Rosetta’s comet 67P/Churyumov-Gerasimenko sheds its dusty mantle to reveal its icy nature

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Science  23 Dec 2016:
Vol. 354, Issue 6319, pp. 1566-1570
DOI: 10.1126/science.aag2671

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Rosetta observes sublimating surface ices

Comets are “dirty snowballs” made of ice and dust, but they are dark because the ice sublimates away, leaving some of the dust behind on the surface. The Rosetta spacecraft has provided a close-up view of the comet 67P/Churyumov-Gerasimenko as it passes through its closest point to the Sun (see the Perspective by Dello Russo). Filacchione et al. detected the spectral signature of solid CO2 (dry ice) in small patches on the surface of the nucleus as they emerged from local winter. By modeling how the CO2 sublimates, they constrain the composition of comets and how ices generate the gaseous coma and tail. Fornasier et al. studied images of the comet and discovered bright patches on the surface where ice was exposed, which disappeared as the ice sublimated. They also saw frost emerging from receding shadows. The surface of the comet was noticeably less red just after local dawn, indicating that icy material is removed by sunlight during the local day.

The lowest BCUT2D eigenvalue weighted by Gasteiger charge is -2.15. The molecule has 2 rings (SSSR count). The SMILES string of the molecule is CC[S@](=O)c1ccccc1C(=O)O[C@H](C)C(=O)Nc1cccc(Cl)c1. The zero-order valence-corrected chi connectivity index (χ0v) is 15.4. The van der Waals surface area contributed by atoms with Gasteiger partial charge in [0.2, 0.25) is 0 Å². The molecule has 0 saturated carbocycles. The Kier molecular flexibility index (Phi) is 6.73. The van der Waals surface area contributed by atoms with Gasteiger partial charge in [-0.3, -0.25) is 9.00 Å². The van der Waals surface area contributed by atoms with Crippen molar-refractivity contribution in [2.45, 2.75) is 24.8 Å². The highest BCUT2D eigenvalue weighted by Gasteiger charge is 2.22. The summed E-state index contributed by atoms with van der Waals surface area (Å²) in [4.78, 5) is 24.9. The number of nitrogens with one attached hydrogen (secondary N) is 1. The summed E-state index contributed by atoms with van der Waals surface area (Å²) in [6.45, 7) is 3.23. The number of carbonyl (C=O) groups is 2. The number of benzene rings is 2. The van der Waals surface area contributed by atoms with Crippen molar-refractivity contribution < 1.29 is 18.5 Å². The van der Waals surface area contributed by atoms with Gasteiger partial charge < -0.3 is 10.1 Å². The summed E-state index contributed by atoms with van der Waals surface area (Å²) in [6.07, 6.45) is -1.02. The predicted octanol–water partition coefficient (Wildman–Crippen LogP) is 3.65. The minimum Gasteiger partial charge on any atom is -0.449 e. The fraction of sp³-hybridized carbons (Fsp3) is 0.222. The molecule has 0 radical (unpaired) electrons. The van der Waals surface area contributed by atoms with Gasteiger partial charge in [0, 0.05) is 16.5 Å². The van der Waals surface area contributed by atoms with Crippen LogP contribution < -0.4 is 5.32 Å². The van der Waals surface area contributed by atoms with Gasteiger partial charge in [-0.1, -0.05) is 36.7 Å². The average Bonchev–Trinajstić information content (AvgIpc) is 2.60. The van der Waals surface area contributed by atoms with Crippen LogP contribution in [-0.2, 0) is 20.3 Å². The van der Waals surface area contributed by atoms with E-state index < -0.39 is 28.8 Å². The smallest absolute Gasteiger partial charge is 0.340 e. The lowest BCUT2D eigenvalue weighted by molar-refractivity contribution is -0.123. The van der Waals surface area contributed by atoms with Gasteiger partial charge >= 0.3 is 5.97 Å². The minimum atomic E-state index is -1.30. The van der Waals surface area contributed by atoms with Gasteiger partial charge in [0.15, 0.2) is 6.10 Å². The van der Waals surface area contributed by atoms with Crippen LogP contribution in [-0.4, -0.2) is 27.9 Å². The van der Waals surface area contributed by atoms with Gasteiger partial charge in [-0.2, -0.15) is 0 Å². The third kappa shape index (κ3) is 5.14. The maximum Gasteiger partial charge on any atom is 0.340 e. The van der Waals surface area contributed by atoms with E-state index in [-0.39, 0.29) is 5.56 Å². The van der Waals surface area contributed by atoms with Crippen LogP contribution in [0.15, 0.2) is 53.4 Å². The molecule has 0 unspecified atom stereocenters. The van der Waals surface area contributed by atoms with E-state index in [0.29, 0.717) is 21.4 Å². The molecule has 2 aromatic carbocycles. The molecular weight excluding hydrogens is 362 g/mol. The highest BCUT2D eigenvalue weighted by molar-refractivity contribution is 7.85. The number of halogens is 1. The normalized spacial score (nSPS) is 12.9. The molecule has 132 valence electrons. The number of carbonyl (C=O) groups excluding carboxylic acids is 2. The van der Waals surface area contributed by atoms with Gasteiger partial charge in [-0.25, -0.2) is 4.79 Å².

Science, this issue p. 1563, p. 1566; see also p. 1536


The Rosetta spacecraft has investigated comet 67P/Churyumov-Gerasimenko from large heliocentric distances to its perihelion passage and beyond. We trace the seasonal and diurnal evolution of the colors of the 67P nucleus, finding changes driven by sublimation and recondensation of water ice. The whole nucleus became relatively bluer near perihelion, as increasing activity removed the surface dust, implying that water ice is widespread underneath the surface. We identified large (1500 square meters) ice-rich patches appearing and then vanishing in about 10 days, indicating small-scale heterogeneities on the nucleus. Thin frosts sublimating in a few minutes are observed close to receding shadows, and rapid variations in color are seen on extended areas close to the terminator. These cyclic processes are widespread and lead to continuously, slightly varying surface properties.

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